3/9/23 blog post
when to be concerned about a nosebleed
in this article:
Nosebleeds are a common occurrence in childhood, especially in ages 3 to 10 years old. Most often, they’re caused by dry air or nose-picking. While nosebleeds can be scary, most aren’t serious and can be managed at home.
what causes nosebleeds?
Most anterior nosebleeds, which come from the front of the nose, are due to dry air. A dry climate or heated indoor air irritates and dries out nasal membranes. This causes crusts that may itch, then bleed when scratched or picked. Common colds also can irritate the lining of the nose, with bleeding following repeated nose-blowing. Having a cold during dry winter weather is the perfect formula for nosebleeds.
Allergies also can cause problems, as doctors may prescribe medicine (such as antihistamines or decongestants) to control an itchy, runny, or stuffy nose. The medicine can dry out nasal membranes, leading to nosebleeds.
An injury or blow to the nose can also cause bleeding, but most aren't a serious problem. But if your child has a facial injury that causes a bloody nose and you can't stop the bleeding after 10 minutes or have other concerns about the injury, get medical care right away.
can nosebleeds be prevented?
Since most nosebleeds in kids are caused by nose-picking or irritation from hot dry air, using a few simple tips may help your kids avoid them:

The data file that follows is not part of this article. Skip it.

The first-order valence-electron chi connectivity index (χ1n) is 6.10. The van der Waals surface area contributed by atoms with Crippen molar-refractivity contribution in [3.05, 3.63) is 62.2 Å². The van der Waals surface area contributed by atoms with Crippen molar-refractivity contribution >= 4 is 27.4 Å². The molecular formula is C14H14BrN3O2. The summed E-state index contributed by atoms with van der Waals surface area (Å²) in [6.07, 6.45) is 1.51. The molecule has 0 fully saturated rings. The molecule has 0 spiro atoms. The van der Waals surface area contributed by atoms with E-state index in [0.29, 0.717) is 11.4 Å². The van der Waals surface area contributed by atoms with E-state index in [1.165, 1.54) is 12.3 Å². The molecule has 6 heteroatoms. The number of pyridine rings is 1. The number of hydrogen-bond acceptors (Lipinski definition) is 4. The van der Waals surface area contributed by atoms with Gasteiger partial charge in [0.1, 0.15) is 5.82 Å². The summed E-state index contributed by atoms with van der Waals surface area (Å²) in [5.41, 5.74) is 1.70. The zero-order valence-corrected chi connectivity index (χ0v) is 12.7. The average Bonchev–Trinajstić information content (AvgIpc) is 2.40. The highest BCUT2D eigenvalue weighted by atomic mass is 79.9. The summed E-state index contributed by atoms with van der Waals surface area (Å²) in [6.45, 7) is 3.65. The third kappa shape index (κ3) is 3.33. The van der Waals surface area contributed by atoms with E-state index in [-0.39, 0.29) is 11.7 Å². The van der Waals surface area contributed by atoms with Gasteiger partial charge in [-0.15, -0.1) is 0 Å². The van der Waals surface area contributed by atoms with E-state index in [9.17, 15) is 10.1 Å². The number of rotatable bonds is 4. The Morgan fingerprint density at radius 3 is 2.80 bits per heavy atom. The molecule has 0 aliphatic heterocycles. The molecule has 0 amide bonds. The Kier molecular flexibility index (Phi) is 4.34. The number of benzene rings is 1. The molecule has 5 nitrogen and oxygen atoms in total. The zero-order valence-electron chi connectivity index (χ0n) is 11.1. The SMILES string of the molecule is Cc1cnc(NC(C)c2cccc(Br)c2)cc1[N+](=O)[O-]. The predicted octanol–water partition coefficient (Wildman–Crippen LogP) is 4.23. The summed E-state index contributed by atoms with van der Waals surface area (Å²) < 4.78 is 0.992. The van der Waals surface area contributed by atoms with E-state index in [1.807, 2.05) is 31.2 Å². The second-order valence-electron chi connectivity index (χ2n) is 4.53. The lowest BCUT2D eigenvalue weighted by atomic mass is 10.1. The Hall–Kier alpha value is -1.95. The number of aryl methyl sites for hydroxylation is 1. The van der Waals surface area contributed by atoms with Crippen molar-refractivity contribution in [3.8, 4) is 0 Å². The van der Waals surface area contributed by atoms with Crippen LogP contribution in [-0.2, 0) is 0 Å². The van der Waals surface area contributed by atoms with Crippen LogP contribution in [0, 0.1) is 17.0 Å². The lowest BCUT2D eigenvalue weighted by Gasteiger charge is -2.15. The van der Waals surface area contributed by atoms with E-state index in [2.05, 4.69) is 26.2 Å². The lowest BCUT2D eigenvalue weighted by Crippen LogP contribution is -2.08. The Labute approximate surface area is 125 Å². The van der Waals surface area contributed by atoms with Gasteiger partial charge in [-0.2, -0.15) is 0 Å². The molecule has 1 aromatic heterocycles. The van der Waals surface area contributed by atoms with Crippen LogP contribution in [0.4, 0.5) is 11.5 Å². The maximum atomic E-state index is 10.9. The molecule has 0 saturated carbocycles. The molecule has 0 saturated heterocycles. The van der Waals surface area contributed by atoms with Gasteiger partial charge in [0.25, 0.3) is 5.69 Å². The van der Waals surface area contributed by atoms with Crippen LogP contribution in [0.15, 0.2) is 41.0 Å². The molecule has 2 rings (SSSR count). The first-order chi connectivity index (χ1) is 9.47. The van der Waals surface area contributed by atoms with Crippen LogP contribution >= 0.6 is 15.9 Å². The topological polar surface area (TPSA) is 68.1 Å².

- Keep your child's nails short to prevent injuries from nose-picking.
- Keep the inside of your child's nose moist with saline (saltwater) nasal spray or gel, or dab petroleum jelly or antibiotic ointment gently around the opening of the nostrils.
- Run a cool-mist humidifier (or vaporizer) in bedrooms if the air in your home is dry. Keep the machine clean to prevent mildew buildup.
- Make sure your kids wear protective athletic equipment during sports or other activities that could cause a nose injury.
when to be concerned about a nosebleed:
- Does not stop after 5-10 minutes of firm, constant pressure over the soft part of the nose
- Trouble breathing out of one or both sides of your nose in between nosebleeds.
- Family history of a bleeding or clotting disorder (Sickle cell anemia, Von Willebrand Disease, etc.)
- Changes in vision or facial sensation with nosebleeds
- Nosebleeds are happening more often or lasting longer
Your child's primary care provider will guide you on next steps if you’re concerned about your child’s nosebleeds. If it is recommended that your child be seen by a pediatric ENT specialist, you can schedule an appointment online.
Information for this web page provided by Dayton Children's specialists and KidsHealth.